Giant Hailstones hit Sydney 18th February 2017
A ferocious storm known as a supercell hit northwest and northern Sydney with hailstones up to 8cm smashed vehicles and skylights. The storm developed explosively near Bilpin and split with the eastern storm rapidly intensifying and moving east across the northern part of the city.
Large hailstones 4cm in diameter were first report from Londonderry and also Penrith and Richmond reported larger hailstones. The storm intensified and reports came in from Rouse Hill and Box Hill of significant hailstones to the size of 5cm in diameter as the storm rapidly moved east. Hailstones of 7cm was also reported at Glenhaven. the storm persisted and moved towards the Northern suburbs smashing homes and vehicles with more giant hailstones being reported. Serious lightning strikes also disrupted power across the region. This was the most violent hailstorm to hit the Sydney region since December 2007 when part of the region were hit by similar sized hailstones in Blacktown.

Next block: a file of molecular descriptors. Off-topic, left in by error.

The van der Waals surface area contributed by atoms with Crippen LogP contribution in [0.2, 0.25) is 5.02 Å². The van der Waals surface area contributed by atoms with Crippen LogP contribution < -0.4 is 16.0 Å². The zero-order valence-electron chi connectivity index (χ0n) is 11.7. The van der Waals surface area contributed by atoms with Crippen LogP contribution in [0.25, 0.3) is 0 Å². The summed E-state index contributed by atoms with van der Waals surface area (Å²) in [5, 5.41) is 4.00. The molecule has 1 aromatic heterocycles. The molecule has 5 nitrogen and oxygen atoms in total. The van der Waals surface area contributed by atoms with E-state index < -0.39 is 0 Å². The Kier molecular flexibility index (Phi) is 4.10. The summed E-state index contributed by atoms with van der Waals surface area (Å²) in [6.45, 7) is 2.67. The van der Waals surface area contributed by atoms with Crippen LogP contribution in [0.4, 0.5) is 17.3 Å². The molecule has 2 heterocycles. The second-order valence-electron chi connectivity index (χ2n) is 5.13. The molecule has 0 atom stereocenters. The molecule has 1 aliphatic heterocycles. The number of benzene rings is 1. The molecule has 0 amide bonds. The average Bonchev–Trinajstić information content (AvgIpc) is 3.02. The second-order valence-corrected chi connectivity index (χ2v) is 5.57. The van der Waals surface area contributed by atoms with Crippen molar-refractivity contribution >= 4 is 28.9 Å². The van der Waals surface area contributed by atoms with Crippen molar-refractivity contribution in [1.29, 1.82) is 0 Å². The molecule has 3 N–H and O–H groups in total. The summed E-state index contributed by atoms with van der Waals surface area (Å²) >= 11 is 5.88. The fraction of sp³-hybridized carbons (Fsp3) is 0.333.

A change had entered the region which normally can deter storms from forming due to the cooler air at the surface. But temperatures across western Sydney and ample moisture persisted throughout the afternoon as the sun was allowed to continue baking the region. As the change moved inland, surface convergence along the change near Bilpin was able to break the solid lid on convection and an isolated storm developed. To rapidly exploded as it tapped the energy from warm moist air across the Sydney basin. Being relatively isolated allowed it to intensify to produce giant hailstones supported of course by upper cooling.
More storms developed across the Illawarra and also the Central Coast with destructive warnings persisting until most of the storms exited the region.
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— Jimmy Deguara (@JimmyDeguara) February 18, 2017